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Go and Team Foundation Server

With the release of Go 12.1 our platform for automated build and continuous integration/delivery directly supports Team Foundation Server (TFS) source control as a source of materials. In this post I want to give you a deeper understanding of using this feature. For reference you can find the official documentation about using TFS materials with Go here.

Let’s start with Go’s pipeline model. Here’s the pipeline I use to build the Mingle Extension for Visual Studio. In a nutshell you are looking at the essence of Go here. It would be terribly difficult to model this using Team Foundation build alone. This pipeline is composed of five “stages”: compile, two phases of automated testing, a stage to acknowledge completion of manual testing and finally a stage that packages the installer for the tested product to be published. Note the seamless integration of automated and manual stages of the pipeline. It is quite difficult to do this with Team Foundation Build alone.

Here are two look at the pipeline, one in-flight. The pointers in between the stages indicate whether subsequent stages fire automatically or await manual intervention. In my case I stop the pipeline after the completion of automated testing for a bit of manual testing. When all the manual tests are completed we trigger the resumption of the pipeline through to the end.

Imagine a world where that “publish” stage is polishing off a deployment of your e-commerce app built from Team Foundation source control. You can see how powerful this is.



This pipeline interacts with TFS in several ways as it proceeds. Let’s dig deeper.

Here is the configuration for pulling build material from TFS:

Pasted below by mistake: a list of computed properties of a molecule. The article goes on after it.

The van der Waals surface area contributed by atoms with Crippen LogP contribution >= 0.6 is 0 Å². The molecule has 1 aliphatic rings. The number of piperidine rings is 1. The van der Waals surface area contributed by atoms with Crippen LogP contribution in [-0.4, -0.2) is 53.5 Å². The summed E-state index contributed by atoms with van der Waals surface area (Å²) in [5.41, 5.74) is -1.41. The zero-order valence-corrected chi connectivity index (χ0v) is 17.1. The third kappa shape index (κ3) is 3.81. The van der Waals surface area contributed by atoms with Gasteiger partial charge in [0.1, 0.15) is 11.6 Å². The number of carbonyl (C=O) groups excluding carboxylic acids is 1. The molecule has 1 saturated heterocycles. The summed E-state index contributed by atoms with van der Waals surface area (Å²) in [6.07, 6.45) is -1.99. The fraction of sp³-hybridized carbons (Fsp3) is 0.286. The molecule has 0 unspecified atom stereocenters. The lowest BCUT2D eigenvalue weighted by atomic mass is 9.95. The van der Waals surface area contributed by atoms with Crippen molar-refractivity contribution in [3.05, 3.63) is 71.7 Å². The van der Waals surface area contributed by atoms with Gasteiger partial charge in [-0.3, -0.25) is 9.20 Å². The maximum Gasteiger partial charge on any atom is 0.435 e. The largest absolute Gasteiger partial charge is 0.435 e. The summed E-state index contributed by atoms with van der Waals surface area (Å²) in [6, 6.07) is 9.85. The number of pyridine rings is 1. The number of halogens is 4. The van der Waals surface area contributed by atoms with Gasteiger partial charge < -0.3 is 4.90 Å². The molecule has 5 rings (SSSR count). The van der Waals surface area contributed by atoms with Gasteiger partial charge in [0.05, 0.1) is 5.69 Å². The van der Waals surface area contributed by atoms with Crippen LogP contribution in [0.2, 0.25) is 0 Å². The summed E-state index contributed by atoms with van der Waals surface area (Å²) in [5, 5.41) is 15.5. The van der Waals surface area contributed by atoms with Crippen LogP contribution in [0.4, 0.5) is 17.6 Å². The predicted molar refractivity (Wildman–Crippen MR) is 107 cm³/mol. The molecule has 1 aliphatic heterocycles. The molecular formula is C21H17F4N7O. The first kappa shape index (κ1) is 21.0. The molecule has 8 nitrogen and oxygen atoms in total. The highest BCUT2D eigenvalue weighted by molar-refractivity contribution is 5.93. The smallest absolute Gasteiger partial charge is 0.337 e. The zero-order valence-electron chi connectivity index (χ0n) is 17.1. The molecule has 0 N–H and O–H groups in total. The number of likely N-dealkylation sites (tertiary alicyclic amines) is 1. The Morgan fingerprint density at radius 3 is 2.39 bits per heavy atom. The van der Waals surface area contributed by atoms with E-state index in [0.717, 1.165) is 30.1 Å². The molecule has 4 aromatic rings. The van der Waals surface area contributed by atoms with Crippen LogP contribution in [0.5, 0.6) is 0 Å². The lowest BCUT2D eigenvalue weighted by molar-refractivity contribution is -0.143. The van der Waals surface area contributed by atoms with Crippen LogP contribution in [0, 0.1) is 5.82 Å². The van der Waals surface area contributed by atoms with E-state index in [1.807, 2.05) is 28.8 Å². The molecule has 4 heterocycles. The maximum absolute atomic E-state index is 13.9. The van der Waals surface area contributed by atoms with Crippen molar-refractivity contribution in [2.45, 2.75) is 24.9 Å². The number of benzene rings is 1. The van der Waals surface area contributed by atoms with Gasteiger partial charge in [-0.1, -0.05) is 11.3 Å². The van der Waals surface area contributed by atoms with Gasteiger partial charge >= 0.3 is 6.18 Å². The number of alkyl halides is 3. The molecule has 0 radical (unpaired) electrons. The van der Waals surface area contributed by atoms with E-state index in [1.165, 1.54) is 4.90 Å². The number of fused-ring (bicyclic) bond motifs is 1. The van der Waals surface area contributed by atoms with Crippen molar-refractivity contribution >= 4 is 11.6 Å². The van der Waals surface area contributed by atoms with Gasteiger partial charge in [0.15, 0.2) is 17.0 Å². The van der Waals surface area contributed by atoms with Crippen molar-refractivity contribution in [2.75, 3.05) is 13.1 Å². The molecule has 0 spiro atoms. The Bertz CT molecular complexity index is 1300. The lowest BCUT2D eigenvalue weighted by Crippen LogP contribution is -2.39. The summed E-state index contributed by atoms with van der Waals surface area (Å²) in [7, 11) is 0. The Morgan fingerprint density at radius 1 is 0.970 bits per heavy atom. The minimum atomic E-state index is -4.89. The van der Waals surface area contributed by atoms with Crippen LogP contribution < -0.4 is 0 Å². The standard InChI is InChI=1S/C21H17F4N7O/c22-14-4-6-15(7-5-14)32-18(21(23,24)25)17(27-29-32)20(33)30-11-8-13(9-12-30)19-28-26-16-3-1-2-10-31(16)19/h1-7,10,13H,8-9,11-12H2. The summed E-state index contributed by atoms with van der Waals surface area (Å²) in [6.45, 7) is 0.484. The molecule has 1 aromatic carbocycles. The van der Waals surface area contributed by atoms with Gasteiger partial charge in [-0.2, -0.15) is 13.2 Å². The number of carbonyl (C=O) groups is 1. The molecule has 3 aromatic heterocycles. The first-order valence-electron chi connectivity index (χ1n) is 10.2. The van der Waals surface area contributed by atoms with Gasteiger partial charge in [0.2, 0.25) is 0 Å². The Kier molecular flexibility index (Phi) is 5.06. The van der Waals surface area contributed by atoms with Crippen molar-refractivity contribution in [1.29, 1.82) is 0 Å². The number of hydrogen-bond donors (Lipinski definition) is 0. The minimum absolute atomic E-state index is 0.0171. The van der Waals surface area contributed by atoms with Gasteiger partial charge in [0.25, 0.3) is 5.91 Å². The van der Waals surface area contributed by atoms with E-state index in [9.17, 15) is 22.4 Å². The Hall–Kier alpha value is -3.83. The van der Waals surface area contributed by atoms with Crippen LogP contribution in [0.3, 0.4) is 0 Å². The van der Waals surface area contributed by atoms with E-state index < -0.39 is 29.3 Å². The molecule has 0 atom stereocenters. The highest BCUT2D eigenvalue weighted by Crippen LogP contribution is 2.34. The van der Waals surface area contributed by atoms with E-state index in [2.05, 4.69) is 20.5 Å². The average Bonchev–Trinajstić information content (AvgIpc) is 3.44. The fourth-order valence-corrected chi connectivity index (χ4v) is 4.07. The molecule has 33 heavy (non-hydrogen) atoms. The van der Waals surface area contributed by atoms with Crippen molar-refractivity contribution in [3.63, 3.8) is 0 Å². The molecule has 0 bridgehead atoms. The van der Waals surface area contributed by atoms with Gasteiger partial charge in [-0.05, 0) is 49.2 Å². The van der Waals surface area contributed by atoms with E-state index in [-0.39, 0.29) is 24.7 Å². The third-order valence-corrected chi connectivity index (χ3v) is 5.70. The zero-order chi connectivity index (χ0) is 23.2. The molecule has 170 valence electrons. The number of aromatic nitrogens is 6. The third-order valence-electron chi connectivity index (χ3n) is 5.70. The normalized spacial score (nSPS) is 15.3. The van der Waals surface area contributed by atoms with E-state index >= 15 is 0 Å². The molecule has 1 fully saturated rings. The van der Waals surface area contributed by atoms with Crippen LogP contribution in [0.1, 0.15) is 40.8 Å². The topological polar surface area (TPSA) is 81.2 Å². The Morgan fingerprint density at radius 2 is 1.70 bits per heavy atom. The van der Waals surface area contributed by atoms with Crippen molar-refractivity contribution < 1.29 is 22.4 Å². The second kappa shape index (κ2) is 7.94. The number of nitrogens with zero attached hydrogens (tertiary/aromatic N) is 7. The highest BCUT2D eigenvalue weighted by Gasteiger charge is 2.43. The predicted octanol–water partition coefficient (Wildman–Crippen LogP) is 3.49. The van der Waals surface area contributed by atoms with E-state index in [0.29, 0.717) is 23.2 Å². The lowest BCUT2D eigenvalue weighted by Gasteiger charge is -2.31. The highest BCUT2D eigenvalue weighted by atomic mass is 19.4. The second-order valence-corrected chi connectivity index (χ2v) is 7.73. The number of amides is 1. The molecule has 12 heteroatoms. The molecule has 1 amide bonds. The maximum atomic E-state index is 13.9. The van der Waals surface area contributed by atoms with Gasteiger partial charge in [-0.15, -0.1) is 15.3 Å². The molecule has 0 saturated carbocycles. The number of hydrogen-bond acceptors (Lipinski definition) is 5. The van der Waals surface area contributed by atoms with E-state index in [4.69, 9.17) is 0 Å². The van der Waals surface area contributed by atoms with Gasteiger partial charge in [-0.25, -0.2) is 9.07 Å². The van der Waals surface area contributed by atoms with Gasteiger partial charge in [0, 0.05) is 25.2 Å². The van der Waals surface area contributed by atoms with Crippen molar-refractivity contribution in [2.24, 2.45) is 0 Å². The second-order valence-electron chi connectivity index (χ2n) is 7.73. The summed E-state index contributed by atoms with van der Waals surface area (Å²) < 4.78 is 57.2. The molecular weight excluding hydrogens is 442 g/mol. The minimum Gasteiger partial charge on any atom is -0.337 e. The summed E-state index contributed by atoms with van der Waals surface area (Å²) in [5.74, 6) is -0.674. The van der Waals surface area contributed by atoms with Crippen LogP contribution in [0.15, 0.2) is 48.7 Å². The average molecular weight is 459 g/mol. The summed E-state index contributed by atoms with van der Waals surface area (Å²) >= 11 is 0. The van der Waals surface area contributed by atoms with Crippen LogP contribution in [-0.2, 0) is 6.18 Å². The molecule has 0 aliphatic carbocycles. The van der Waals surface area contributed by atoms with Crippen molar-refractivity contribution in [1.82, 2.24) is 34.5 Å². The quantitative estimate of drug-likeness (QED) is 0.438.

The job is configured as a Custom Command that runs a batch file containing:

msbuild /t:Rebuild /p:configuration=%1 /fileLogger /flp:logfile=buildlog.txt /flp1:logfile=builderrors.txt;errorsonly /flp2:logfile=buildwarnings.txt;warningsonly vsc.sln

This build produces a number of “artifacts”: logs, a library of automated tests and the testable executable product that will ultimately be packaged for release.

Stage two, automated API testing, runs MSTest over the test library artifact produced by the compile-build stage. This stage is also configured with a job running a Custom Command that calls a batch file, which contains:



The final stage, publish, uses TFS’s command line tool, tf.exe, to label the source tree using the value of GO_PIPELINE_LABEL. The value of the environment variable is passed in as a parameter.

We have only scratched the surface.


This post is from Mark Richter's blog. Click here to see the original post in full.

Disclaimer: The statements and opinions expressed in this article are those of the author(s) and do not necessarily reflect the positions of Thoughtworks.

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